Next-Gen

Tornado

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by matthewb92602
Last updated 3 years ago

Discipline:
Science
Subject:
Weather and Climate
Grade:
6,7,8,9

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Tornado

TornadoesBy: Matthew B.Science 3/4McCormick

A tornado is a rotating column of violent air. It extends from a thunderstorm to the ground. With winds ranging from 40 to over 300 mph, this severe weather can be a true destructive force of nature.Tornadoes form when warm, most air from the south and cool, dry air from the north meet. This instability in the atmosphere causes a thunderstorm, usually a supercell. As the rotating wind that forms around the storm gets stronger, the winds get faster to start a tornado that reaches from the sky to the ground.Tornadoes occur most often in the Mid-West of the United States in a place called Tornado Alley. Tornado Alley consists of the states of Texas, Oklahoma, Kansas, Nebraska, South Dakota, North Dakota, Iowa, Missouri, Arkansas and Louisiana. They can happen any time of the year, but usually occur in the summer for northern states and March-May for southern states.

Scientists use special radar to scan the sky for severe weather. An organization called the NSSL has recently come up with dual-polarization radar. This device scans the sky in less than a minute for tornadoes, which is 5 times faster than most other radars.Scientists use the Fujita Scale to measure the intensity of tornadoes. This scale is measured in F’s that can go from F0 to F5. The higher the number, the more severe the tornado.Severity of tornadoes depends on its location on the Fujita Scale. Intensity can go from branches being broken off trees (F0) to well-built houses and buildings being completely blown away (F5). The chart above gives a better description of what each F is like.How tornadoes lose power and pass away remains a big mystery to scientists. It seems that these whirlwinds spin around so fast that those studying them get too dizzy to find new information. All we can do is keep waiting for scientists to find an answer to this question.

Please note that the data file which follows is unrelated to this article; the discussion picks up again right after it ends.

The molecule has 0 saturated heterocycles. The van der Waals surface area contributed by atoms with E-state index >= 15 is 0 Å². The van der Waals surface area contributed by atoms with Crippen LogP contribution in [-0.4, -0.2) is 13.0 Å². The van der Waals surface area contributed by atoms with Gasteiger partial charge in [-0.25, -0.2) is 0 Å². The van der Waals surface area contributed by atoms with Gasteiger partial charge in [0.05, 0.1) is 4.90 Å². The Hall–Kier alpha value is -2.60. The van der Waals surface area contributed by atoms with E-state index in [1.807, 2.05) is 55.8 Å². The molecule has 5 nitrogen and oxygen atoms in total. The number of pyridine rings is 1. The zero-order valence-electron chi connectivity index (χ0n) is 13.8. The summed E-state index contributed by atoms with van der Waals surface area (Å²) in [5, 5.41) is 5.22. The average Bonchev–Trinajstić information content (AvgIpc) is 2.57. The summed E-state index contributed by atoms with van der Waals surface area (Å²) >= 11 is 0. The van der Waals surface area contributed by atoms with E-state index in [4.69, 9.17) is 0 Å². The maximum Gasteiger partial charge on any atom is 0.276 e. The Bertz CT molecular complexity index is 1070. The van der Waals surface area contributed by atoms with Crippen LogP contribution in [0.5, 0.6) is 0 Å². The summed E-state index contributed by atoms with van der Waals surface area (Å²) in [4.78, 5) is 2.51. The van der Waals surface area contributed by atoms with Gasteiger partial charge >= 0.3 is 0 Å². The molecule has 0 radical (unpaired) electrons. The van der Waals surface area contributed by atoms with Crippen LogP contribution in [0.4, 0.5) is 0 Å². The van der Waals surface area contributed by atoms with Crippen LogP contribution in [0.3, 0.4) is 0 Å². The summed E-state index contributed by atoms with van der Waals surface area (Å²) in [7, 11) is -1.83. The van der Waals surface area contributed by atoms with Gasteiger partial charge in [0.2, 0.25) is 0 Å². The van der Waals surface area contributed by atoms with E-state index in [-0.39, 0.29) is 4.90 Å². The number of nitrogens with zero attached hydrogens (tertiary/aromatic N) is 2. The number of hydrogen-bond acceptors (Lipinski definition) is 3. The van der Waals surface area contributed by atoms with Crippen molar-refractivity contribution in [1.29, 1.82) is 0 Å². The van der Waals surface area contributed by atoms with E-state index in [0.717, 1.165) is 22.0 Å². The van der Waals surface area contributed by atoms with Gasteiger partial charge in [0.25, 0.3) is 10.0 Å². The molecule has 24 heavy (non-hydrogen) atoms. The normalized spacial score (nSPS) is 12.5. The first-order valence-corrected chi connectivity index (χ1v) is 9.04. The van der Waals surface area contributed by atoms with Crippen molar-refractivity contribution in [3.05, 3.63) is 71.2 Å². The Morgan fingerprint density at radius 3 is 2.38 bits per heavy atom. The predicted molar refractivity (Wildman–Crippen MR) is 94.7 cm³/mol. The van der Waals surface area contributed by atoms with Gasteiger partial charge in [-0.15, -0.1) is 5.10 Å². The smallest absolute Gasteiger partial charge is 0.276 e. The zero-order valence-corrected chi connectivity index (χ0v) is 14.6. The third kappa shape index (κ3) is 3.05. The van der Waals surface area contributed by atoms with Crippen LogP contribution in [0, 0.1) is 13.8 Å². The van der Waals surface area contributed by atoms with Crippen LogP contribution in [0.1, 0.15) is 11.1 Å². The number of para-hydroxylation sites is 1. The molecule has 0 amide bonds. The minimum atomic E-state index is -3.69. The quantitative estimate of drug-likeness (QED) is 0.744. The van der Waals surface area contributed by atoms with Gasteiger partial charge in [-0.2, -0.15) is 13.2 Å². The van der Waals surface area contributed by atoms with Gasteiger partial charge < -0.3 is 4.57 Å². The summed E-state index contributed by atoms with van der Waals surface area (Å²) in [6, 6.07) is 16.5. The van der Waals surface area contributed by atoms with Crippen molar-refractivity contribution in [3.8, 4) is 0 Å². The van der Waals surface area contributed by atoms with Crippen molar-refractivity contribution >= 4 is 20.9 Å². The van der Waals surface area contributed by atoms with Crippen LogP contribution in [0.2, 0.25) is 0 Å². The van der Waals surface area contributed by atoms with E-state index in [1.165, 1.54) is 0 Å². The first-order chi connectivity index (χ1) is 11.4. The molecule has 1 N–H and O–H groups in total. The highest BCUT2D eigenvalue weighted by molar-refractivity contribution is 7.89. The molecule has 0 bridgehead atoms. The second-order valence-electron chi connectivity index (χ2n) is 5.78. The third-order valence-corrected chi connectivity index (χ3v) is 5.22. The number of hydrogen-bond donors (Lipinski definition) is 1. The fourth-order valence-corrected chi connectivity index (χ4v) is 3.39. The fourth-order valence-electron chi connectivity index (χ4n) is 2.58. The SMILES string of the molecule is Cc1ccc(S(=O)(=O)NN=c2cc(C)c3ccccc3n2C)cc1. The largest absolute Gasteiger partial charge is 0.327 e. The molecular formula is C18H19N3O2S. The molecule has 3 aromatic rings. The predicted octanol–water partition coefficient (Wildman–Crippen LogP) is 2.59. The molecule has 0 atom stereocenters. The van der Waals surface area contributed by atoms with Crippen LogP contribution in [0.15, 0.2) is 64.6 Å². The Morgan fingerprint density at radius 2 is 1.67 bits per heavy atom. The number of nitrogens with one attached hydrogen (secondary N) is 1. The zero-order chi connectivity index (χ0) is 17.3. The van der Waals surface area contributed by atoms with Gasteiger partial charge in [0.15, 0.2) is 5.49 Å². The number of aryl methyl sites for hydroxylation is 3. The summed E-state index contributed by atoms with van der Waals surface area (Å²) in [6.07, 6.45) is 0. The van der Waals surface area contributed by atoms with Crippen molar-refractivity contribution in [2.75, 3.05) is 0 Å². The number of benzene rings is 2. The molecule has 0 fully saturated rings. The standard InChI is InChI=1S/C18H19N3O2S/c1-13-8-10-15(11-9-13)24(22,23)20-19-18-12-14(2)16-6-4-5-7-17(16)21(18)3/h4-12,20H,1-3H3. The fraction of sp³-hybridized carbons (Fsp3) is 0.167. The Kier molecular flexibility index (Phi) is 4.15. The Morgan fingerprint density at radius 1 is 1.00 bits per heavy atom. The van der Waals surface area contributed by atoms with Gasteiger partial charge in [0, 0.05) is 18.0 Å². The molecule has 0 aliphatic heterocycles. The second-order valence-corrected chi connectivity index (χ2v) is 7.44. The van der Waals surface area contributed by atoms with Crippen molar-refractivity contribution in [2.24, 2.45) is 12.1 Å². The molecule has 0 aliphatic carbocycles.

What, Where, and Why?

You should always live in preparation of a tornado, and here are a few tips on how to do that. Always have a disaster plan in which you know where you will go in the case of a tornado. If one hits, you should take your disaster kit and go to an inner room of your house with no windows (if you have a basement, go there).You should always be prepared for a tornado, and that means that you need to have a survival kit. You should have enough food and water for at least 3 days in case you’re trapped, in addition to a flashlight and extra batteries. You should also pack a charged phone to call for help and a First Aid Kit in case someone is hurt.

Survival Tips

Fun Facts1. Waterspouts are weak tornadoes that form over water.2. Funnel clouds are often confused with tornadoes. They are essentially tornadoes that do not touch the ground, which keeps them from the title.3. Wall clouds are usually preludes to severe weather like tornadoes or funnel clouds.4. Abundant low-level moisture is needed for a tornado, waterspout, or funnel cloud to form.5. The United States has more tornadoes than anywhere else in the world.

Fujita Scale

Click to find more information at WeatherWizKids.com

Click on either picture to find out more about tornadoes at the NSSL or Web Weatherwebsites.

Radar and Intensity


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